We've seen some neat plans for 3-D printed architecture. But completed buildings? Those are a little more rare.
Which makes this new project, conceived and built by architecture studio Smith|Allen, all the more intriguing. Echoviren is a 3-D printed pre-fab house--or, since it's only 10 feet tall, maybe more of a shack or tent. The architects used seven Series 1 3D Printers to print out 585 plastic pieces, then hauled them to the Redwood Forest and clasped them together to create this structure. The printing process took the seven machines two months, then the architects built the structure in four days.
No, it's not meant for people--the architects see it as an artificial habitat for wildlife. Birds, for instance, could use it as a place to nest. And, after a few decades, the plastic will decompose. Check out the building process below:
You use the word gay in a derogatory manner insulting the gay community and with a desire to insult the inventors in this article.
Your comment is hateful and should be removed as well as your login.
While I find the animal habitat strange to see, perhaps scientifically it would prove to
be beneficial, similar to artificial underwater reefs.
Kudos for be inventive towards wildlife!
I'm sorry, but I completely fail to see the point of something like this - 2 months to print & 4 days to build? And it's supposed to do what - be a habitat for birds or...? I mean for that kind of build time (machine & human), wouldn't it just be far more effective to, oh I don't know, PLANT A TREE?? I mean, maybe the architects have some well thought out purpose for it and why it's superior to some other structure, but this article is an epic fail in informing the readership of it's reason for being...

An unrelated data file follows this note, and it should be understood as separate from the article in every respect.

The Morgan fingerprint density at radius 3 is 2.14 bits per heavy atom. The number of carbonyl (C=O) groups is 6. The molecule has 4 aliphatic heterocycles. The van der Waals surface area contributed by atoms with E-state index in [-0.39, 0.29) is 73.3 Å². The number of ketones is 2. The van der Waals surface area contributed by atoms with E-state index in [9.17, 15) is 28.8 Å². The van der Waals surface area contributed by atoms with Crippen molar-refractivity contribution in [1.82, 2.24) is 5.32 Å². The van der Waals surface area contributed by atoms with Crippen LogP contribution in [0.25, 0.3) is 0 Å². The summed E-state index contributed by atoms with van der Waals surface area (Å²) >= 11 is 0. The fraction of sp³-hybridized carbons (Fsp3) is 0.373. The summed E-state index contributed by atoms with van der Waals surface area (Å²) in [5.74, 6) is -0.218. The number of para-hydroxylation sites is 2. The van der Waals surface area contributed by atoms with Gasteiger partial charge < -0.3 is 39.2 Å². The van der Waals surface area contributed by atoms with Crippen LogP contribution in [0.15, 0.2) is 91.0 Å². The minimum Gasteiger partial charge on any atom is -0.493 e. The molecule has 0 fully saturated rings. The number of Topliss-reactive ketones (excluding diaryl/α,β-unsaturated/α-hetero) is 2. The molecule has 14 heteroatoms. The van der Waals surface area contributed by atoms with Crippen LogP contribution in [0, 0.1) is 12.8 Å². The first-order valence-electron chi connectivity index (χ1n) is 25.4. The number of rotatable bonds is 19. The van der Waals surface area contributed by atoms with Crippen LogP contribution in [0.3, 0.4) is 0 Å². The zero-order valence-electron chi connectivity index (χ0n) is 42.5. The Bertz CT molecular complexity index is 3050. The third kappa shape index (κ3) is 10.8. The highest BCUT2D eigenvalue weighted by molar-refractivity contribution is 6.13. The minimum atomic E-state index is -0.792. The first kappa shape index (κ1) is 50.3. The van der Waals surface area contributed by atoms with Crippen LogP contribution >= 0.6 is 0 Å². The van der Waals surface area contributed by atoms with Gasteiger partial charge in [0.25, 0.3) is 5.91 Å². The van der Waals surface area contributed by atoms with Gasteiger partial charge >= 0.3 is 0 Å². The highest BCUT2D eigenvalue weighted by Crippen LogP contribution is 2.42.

Ok, so having gone onto the website, I can perhaps better inform future readers - it is not intended to be a building, so it has little to do architecture other than it's an artificial structure. This thing is an art project, from the website:
"Spanning 10 x 10 x 8 feet, Echoviren is a translucent white enclosure, stark and artificial against the natural palette of reds and greens of the forest. Walking around and within the structure, the viewer is immediately consumed by the juxtaposition, as well as uncanny similarity, of natural and unnatural: the large oculus, open floor, and porous surface framing the surrounding coastal landscape."
Goes on to say:
"A graft within the space of the forest, Echoviren is a space for contemplation of the landscape, of the natural, and our relationship with these constructs. It focuses on the essence of the forest not as a natural system, but as a palimpsest. The hybridized experience within the piece highlights the accumulated iterations of a site, hidden within contemporary landscapes.
Echoviren exposes an ecosystem of dynamic natural and unnatural interventions: the interplay of man and nature moderated by technology over the centuries."
Your thought policing is repulsive, whatever it was that Imatardbot2 posted, I would probably say the same in response to your reply
I agree, that thing is completely useless
This type of artwork might not be what personally inspires me, but that's the way it is with art.
That said, I've got to admit I'm impressed by the real story here - the printers. (You're right to think that printing livable structures with something that has 1/10th of a mm resolution isn't yet practical. Carving people out of marble isn't quite practical either though.)
As anybody who's owned a desktop 3D printer can attest, there's no way you could expect most to keep running for 1/10th the amount of time this thing took (this, coming from a RepRap fanboy). Heck, go to a Microsoft store where they sell MakerBots, and you'll notice that even there, theirs are "offline for calibration" at least 1/3 of the time. Kudos to gang at Type A Machines for making what seems to be a reliable beast. That's the only way this installation was possible.
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While my first comment was attempt to be positive towards this article, I also cannot help but wonder how it would be thought of if I dump a large piece of plastic in woods and those who observe me do it would call it pollution via plastic.